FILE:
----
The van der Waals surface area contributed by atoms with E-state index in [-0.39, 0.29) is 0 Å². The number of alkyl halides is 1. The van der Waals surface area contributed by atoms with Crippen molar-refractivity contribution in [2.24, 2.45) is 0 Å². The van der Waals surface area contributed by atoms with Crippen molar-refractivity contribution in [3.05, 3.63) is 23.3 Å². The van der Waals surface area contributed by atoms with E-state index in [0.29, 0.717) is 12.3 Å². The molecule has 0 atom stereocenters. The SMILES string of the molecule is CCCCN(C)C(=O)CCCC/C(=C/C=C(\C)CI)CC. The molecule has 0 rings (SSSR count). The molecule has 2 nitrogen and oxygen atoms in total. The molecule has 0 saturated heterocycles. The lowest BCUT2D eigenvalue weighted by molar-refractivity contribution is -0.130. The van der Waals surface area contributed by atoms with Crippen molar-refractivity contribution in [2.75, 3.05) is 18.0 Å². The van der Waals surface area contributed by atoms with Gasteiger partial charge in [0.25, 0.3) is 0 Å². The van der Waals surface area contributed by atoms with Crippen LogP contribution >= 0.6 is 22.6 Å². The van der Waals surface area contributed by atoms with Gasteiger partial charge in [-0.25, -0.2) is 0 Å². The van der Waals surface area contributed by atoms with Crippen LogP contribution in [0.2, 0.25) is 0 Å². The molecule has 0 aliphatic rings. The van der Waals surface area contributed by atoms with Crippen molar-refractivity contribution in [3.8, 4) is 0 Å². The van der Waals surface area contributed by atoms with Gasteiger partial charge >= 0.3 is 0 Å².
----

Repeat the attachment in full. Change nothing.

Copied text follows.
The van der Waals surface area contributed by atoms with E-state index in [-0.39, 0.29) is 0 Å². The number of alkyl halides is 1. The van der Waals surface area contributed by atoms with Crippen molar-refractivity contribution in [2.24, 2.45) is 0 Å². The van der Waals surface area contributed by atoms with Crippen molar-refractivity contribution in [3.05, 3.63) is 23.3 Å². The van der Waals surface area contributed by atoms with E-state index in [0.29, 0.717) is 12.3 Å². The molecule has 0 atom stereocenters. The SMILES string of the molecule is CCCCN(C)C(=O)CCCC/C(=C/C=C(\C)CI)CC. The molecule has 0 rings (SSSR count). The molecule has 2 nitrogen and oxygen atoms in total. The molecule has 0 saturated heterocycles. The lowest BCUT2D eigenvalue weighted by molar-refractivity contribution is -0.130. The van der Waals surface area contributed by atoms with Crippen molar-refractivity contribution in [2.75, 3.05) is 18.0 Å². The van der Waals surface area contributed by atoms with Gasteiger partial charge in [0.25, 0.3) is 0 Å². The van der Waals surface area contributed by atoms with Crippen LogP contribution >= 0.6 is 22.6 Å². The van der Waals surface area contributed by atoms with Gasteiger partial charge in [-0.25, -0.2) is 0 Å². The van der Waals surface area contributed by atoms with Crippen LogP contribution in [0.2, 0.25) is 0 Å². The molecule has 0 aliphatic rings. The van der Waals surface area contributed by atoms with Crippen molar-refractivity contribution in [3.8, 4) is 0 Å². The van der Waals surface area contributed by atoms with Gasteiger partial charge >= 0.3 is 0 Å².